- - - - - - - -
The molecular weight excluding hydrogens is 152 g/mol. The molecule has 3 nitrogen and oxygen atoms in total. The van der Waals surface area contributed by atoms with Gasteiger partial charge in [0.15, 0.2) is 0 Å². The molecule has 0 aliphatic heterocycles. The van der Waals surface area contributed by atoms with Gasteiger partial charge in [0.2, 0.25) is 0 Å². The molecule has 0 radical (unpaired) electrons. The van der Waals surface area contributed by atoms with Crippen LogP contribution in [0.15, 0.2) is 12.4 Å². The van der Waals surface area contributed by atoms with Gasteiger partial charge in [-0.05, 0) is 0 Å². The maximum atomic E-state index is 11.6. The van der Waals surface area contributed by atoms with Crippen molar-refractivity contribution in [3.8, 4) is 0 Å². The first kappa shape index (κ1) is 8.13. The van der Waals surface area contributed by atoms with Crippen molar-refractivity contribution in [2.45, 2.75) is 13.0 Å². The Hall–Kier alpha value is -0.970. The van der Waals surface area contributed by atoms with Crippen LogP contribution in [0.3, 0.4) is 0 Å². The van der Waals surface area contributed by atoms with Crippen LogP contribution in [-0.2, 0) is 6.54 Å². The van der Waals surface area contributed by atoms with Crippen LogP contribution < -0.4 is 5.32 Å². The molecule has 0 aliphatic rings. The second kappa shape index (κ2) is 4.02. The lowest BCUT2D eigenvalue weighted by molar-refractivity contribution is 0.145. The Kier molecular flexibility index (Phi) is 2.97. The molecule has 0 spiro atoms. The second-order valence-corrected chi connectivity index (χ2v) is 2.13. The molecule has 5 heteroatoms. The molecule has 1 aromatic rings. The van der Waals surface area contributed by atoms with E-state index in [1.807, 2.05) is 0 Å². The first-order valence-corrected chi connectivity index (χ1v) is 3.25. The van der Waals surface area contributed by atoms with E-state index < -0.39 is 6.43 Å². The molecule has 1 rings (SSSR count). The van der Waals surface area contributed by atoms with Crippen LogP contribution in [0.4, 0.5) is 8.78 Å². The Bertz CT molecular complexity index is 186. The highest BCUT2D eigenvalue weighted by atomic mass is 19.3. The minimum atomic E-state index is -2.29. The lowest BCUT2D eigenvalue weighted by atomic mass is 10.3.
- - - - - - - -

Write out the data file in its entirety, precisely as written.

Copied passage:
The molecular weight excluding hydrogens is 152 g/mol. The molecule has 3 nitrogen and oxygen atoms in total. The van der Waals surface area contributed by atoms with Gasteiger partial charge in [0.15, 0.2) is 0 Å². The molecule has 0 aliphatic heterocycles. The van der Waals surface area contributed by atoms with Gasteiger partial charge in [0.2, 0.25) is 0 Å². The molecule has 0 radical (unpaired) electrons. The van der Waals surface area contributed by atoms with Crippen LogP contribution in [0.15, 0.2) is 12.4 Å². The van der Waals surface area contributed by atoms with Gasteiger partial charge in [-0.05, 0) is 0 Å². The maximum atomic E-state index is 11.6. The van der Waals surface area contributed by atoms with Crippen molar-refractivity contribution in [3.8, 4) is 0 Å². The first kappa shape index (κ1) is 8.13. The van der Waals surface area contributed by atoms with Crippen molar-refractivity contribution in [2.45, 2.75) is 13.0 Å². The Hall–Kier alpha value is -0.970. The van der Waals surface area contributed by atoms with Crippen LogP contribution in [0.3, 0.4) is 0 Å². The van der Waals surface area contributed by atoms with Crippen LogP contribution in [-0.2, 0) is 6.54 Å². The van der Waals surface area contributed by atoms with Crippen LogP contribution < -0.4 is 5.32 Å². The molecule has 0 aliphatic rings. The second kappa shape index (κ2) is 4.02. The lowest BCUT2D eigenvalue weighted by molar-refractivity contribution is 0.145. The Kier molecular flexibility index (Phi) is 2.97. The molecule has 0 spiro atoms. The second-order valence-corrected chi connectivity index (χ2v) is 2.13. The molecule has 5 heteroatoms. The molecule has 1 aromatic rings. The van der Waals surface area contributed by atoms with E-state index in [1.807, 2.05) is 0 Å². The first-order valence-corrected chi connectivity index (χ1v) is 3.25. The van der Waals surface area contributed by atoms with E-state index < -0.39 is 6.43 Å². The molecule has 1 rings (SSSR count). The van der Waals surface area contributed by atoms with Crippen LogP contribution in [0.4, 0.5) is 8.78 Å². The Bertz CT molecular complexity index is 186. The highest BCUT2D eigenvalue weighted by atomic mass is 19.3. The minimum atomic E-state index is -2.29. The lowest BCUT2D eigenvalue weighted by atomic mass is 10.3.